Ontario Trout Fishing

Trout Fishing Techniques

Late Season Steelhead Trout

 

The late fall is often looked upon as the slowest time for fishing as it is kind of a transition period. The warm water species have shut down until springtime and the ice-fishing season hasn’t quite started yet. Even though it is technically still fall, the cold days of winter can definitely be felt in the air, which can scare away a lot of anglers who don’t want to bundle up and battle the cold north winds. But without question, some of the hottest Steelhead action of the year can happen right before winter sets in and the coldest days arrive.

Fall-run Steelhead first enter into creeks and rivers as nighttime temperatures start to drop off and we receive a few days of cold rain. Although it differs from one body of water to another, the run generally begins around mid to late October as fresh Steelhead enter into the creeks and rivers mixing in with Salmon whose spawning run is beginning to taper off. These Steelhead will hold in the river throughout the remainder of the fall and winter until the ice starts to melt out in the spring. The best thing about this is that as the days get shorter and colder, the action seems to get better, perhaps in direct relation to the fewer number of anglers on the water.

Late Season Steelhead Trout Fishing

The Approach
The first step to catching these late season Steelhead is finding them. Cold water temperatures mean that fish will be lethargic and will therefore favour holding in slack water areas. Deep, slow moving pools usually found close to the lake are your best bet for finding these late fall Steelies. Unlike in the Spring where Steelhead use pools only as resting areas while they move upstream, fall-run fish can hold in the same pool for weeks or even months at a time.

Tackle plays an important role in both getting these fish to bite and also bringing them to the bank. Light line with a thin diameter is key as the clear, cold water can make these Steelhead very wary. I generally fish with a 6-lb monofilament main line and about three feet of a 2 or 3-lb test leader attached with a small barrel swivel. A long rod (more than 10.5 feet in length) combined with a loose drag setting on your reel will absorb much of the shock and allow for the use of such light line. Above the barrel swivel use the lightest float possible, as it will need to be sensitive to indicate a light pick-up from fish. A size 12 – 14 egg hook below a string of small, evenly weighted spilt shots will allow the float to sit upright. The split shots should be spaced out in a shirt button pattern, with the heaviest weight nearest to the float and getting increasingly lighter as you get closer to the hook. The shots should be spaced roughly 6 inches apart and be no closer than 14-18 inches of the hook.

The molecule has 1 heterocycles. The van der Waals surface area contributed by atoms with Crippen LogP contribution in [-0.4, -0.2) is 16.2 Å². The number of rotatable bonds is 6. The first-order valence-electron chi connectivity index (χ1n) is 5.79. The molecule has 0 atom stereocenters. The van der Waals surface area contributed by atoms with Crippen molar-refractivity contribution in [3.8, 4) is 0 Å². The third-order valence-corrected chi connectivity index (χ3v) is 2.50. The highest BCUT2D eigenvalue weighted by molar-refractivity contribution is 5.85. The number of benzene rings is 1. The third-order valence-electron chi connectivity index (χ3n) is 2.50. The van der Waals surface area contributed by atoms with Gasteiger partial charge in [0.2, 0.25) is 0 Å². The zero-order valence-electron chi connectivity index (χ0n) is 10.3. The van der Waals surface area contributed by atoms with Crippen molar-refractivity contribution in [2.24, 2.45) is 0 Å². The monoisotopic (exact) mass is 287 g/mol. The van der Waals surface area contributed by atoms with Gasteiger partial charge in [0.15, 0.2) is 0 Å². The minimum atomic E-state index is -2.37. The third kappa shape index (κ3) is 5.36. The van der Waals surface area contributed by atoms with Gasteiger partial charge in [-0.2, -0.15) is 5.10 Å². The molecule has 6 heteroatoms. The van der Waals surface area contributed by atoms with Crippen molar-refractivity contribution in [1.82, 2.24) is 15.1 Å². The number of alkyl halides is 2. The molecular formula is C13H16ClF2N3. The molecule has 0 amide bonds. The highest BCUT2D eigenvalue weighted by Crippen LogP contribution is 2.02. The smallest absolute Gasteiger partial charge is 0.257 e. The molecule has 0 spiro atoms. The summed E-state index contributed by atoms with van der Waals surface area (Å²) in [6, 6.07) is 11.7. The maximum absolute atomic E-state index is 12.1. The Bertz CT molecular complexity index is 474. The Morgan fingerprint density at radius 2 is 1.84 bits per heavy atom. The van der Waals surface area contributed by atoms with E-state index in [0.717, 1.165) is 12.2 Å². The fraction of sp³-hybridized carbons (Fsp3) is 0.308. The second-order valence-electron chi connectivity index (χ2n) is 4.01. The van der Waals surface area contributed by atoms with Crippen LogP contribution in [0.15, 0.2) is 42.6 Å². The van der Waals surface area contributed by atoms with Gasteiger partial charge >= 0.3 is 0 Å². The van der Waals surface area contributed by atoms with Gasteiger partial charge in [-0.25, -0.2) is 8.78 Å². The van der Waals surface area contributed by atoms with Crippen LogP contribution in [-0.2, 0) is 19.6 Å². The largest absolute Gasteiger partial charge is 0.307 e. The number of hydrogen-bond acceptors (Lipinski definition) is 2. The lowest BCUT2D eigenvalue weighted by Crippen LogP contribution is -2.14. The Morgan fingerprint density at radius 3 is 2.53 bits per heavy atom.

Although roe is the hands down favourite for river fishing at any time of the year, it is not the only choice. I usually start off by drifting a roe bag to catch the active fish in a pool. The typical rule of thumb is natural colours (white, orange) in clear water and brighter colours (pink, chartreuse) in off-coloured water. When roe isn’t producing, try drifting a small natural coloured fly under the same float set-up. Drifting anything different can get the fish’s attention even if in a negative feeding mode, so if the water isn’t too cold, I have had a lot of success using small worms. It gives the fish something different to look at during this time of the year and has a very natural presentation in the water.

More than any other time on the river, a good pair of polarized sunglasses is absolutely crucial late in the season. Limited hours of sunlight, and the inevitable grey skies that seem to plague the colder months makes visibility very tough. A light coloured lens like amber or yellow will brighten up the water and help to guide drifts better.

Don’t Let The Cold Get To You
As with any other cold-water fishing, ice can form quickly on your rod guides and can make for a frustrating day. Rubbing Vaseline on the top few guides and on the float, or a quick squirt of WD-40 should eliminate any ice build up, at least temporarily.

Another important thing to remember is that dressing in layers is the best way to stay warm, especially during the morning hours. Don’t forget to pack a toque and a set of fingerless gloves, as they help keep you on the water as long as possible.

Don’t let ice on the water discourage you. If there is a thin later of ice covering the river, you can easily break it up using rocks or fallen timber on the banks. You’ll need to be patient to allow the ice chunks to float downstream and also to let the pool settle down. After a short wait, be prepared to reap the rewards of catching fish who haven’t seen bait in a while.

Forget the stereotypes of the shoulder-to-shoulder Steelheading that are synonymous with the spring run, late season river fishing gives you the chance to fish virtually by yourself and have the opportunity to catch the biggest and most beautifully coloured Steelhead of the year. If you don’t mind fighting off a little cold weather, you may just find yourself fighting some late season beauties on your favourite river or creek.

By Chris Van Vliet

 
Cottage Ontario.com
Opimika Wilderness